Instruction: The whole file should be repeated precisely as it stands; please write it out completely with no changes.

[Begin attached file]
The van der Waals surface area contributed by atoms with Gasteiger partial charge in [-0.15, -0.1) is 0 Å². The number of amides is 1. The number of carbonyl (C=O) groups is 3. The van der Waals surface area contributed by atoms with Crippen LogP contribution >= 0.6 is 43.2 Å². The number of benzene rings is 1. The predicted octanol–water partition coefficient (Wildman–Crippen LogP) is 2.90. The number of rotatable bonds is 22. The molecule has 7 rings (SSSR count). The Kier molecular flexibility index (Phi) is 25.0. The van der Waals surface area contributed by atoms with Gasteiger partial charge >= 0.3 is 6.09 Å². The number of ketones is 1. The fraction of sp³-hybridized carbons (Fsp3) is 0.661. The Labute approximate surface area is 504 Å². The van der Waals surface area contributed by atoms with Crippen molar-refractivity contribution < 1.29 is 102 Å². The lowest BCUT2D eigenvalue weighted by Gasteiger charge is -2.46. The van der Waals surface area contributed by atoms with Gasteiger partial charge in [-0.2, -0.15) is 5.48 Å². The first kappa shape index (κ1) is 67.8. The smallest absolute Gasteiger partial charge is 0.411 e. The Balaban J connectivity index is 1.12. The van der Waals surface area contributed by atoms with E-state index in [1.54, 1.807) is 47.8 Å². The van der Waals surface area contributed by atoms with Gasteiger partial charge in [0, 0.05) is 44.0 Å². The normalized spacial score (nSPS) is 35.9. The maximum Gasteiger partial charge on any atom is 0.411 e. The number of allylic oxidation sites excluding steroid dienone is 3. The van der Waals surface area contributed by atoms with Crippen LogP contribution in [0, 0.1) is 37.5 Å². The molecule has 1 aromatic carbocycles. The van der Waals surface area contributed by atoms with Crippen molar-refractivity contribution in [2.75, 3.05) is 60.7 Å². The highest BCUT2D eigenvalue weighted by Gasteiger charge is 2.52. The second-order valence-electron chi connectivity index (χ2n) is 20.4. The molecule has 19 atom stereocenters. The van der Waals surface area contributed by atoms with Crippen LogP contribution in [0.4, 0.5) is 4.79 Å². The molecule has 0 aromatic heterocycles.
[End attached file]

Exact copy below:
The van der Waals surface area contributed by atoms with Gasteiger partial charge in [-0.15, -0.1) is 0 Å². The number of amides is 1. The number of carbonyl (C=O) groups is 3. The van der Waals surface area contributed by atoms with Crippen LogP contribution >= 0.6 is 43.2 Å². The number of benzene rings is 1. The predicted octanol–water partition coefficient (Wildman–Crippen LogP) is 2.90. The number of rotatable bonds is 22. The molecule has 7 rings (SSSR count). The Kier molecular flexibility index (Phi) is 25.0. The van der Waals surface area contributed by atoms with Gasteiger partial charge >= 0.3 is 6.09 Å². The number of ketones is 1. The fraction of sp³-hybridized carbons (Fsp3) is 0.661. The Labute approximate surface area is 504 Å². The van der Waals surface area contributed by atoms with Crippen molar-refractivity contribution < 1.29 is 102 Å². The lowest BCUT2D eigenvalue weighted by Gasteiger charge is -2.46. The van der Waals surface area contributed by atoms with Gasteiger partial charge in [-0.2, -0.15) is 5.48 Å². The first kappa shape index (κ1) is 67.8. The smallest absolute Gasteiger partial charge is 0.411 e. The Balaban J connectivity index is 1.12. The van der Waals surface area contributed by atoms with E-state index in [1.54, 1.807) is 47.8 Å². The van der Waals surface area contributed by atoms with Gasteiger partial charge in [0, 0.05) is 44.0 Å². The normalized spacial score (nSPS) is 35.9. The maximum Gasteiger partial charge on any atom is 0.411 e. The number of allylic oxidation sites excluding steroid dienone is 3. The van der Waals surface area contributed by atoms with Crippen LogP contribution in [0, 0.1) is 37.5 Å². The molecule has 1 aromatic carbocycles. The van der Waals surface area contributed by atoms with Crippen molar-refractivity contribution in [2.75, 3.05) is 60.7 Å². The highest BCUT2D eigenvalue weighted by Gasteiger charge is 2.52. The second-order valence-electron chi connectivity index (χ2n) is 20.4. The molecule has 19 atom stereocenters. The van der Waals surface area contributed by atoms with Crippen LogP contribution in [0.4, 0.5) is 4.79 Å². The molecule has 0 aromatic heterocycles.